WHEREAS, coastal Louisiana was formed by the depositional processes of the Mississippi River over the past 7,500 years, and
WHEREAS, the thick fluvial deposits that comprise the Mississippi River delta are naturally prone to compaction under their own weight, but if sediment supplies are sufficient the delta can build and maintain its surfaces as sea level rises, and
WHEREAS, the land building processes of the Mississippi River have been halted in South Louisiana by a combination of levees (which prevent seasonal overbank flooding and sediment deposition), dredged waterways (which channel fresh water and sediment to the Gulf of Mexico), and upstream dam construction (which prevent sediment from naturally reaching the Louisiana coast), and
WHEREAS, over 1,500 square miles of Louisiana’s coastal wetlands and barrier islands have been lost to open water since the early 1930’s and scientists project that another 500 square miles will be lost by 2050 if current resource management practices continue, and
WHEREAS, more than 120 million tons of river sediment that could be used to sustain the Mississippi Delta will be lost to the Gulf of Mexico each year if nothing is done to restore the natural hydrology of the Mississippi River, and
WHEREAS, prevention of wetland loss in the Mississippi River Deltaic Plain, which comprises most of the southeastern Louisiana coastal zone, is dependent upon restoring flows of fresh water and sediment to the delta, and
WHEREAS, an international team of scientists convened for the express purpose of advising the State of Louisiana about its coastal land loss problem in 2006 concluded that “The most fundamental and essential action needed to achieve a sustainable coast is to reduce, to the greatest extent possible, the amount of Mississippi River sediment and freshwater flowing directly into the deep waters of the Gulf. These valuable resources, which originally built coastal Louisiana, can only benefit the coast if they are redirected to inshore and nearshore waters. This would occur naturally if the river were not artificially maintained for navigation along its present course into deep water.”, and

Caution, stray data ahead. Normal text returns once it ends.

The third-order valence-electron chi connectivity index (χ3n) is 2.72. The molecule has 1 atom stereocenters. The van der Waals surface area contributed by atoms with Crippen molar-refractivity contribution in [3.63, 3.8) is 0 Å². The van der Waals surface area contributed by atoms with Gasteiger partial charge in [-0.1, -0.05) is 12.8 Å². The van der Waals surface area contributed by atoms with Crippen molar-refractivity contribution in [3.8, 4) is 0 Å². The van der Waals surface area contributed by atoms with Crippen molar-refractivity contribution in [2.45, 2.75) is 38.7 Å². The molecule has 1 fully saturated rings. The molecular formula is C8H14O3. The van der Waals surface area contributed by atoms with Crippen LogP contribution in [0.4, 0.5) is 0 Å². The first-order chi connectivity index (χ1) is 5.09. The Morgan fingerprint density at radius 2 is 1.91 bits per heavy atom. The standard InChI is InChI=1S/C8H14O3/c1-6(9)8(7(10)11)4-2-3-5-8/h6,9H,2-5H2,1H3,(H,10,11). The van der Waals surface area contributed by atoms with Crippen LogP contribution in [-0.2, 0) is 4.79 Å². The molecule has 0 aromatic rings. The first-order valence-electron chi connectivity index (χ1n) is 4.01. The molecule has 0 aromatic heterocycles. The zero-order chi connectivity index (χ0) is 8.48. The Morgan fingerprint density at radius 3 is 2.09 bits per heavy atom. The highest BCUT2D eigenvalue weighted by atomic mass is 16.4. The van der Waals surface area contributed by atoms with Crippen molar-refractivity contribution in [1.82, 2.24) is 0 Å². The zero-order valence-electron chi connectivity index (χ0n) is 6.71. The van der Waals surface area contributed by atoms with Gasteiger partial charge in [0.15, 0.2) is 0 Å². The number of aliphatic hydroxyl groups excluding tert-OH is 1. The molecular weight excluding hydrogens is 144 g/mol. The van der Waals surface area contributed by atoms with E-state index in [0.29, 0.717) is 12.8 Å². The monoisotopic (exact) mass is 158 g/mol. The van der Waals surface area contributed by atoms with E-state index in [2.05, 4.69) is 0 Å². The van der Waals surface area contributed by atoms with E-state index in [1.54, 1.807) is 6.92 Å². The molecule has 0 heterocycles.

WHEREAS, Louisiana Governor Bobby Jindal in his recent Executive Order No. BJ 2008 -7, “ACTIVITY AND PERMIT CONSISTENCY WITH LOUISIANA’S COMPREHENSIVE MASTER PLAN FOR A SUSTAINABLE COAST” recognized the importance of managing coastal activities such that they are not counter to the state’s imperative to protect, restore and conserve the coast.
THEREFORE BE IT RESOLVED that the Louisiana Wildlife Federation (LWF) calls upon the state of Louisiana, through its legal authorities and executive policies, to demand the US Army Corps of Engineers to permit no additional dam or levee construction along the mainstem or tributaries of the Mississippi River.
BE IT FURTHER RESOLVED that the LWF requests the State of Louisiana, through its legal authorities, to urge and request the U. S. Congress to fully fund the U. S. Army Corps of Engineers the total amount of funds currently being collected from the Harbor Maintenance Fees and that the funds be used for the beneficial use of dredged material to protect, restore and conserve the coast of Louisiana.
BE IT FURTHER RESOLVED that the LWF calls upon the state of Louisiana and the US Army Corps of Engineers to proceed with haste to restore the deposition of sediment in the deltaic plain region, sediment that created coastal Louisiana and which is required for its survival, through the implementation of restoration projects adopted in WRDA 2007, State of Louisiana Coastal Comprehensive Plan, the Corps’ Louisiana Area Coastal Protection and Restoration Plan, and other restoration actions that enhance deltaic land building processes.
Adopted by the Louisiana Wildlife Federation in Convention Assembled, March 16, 2008 in New Iberia, Louisiana.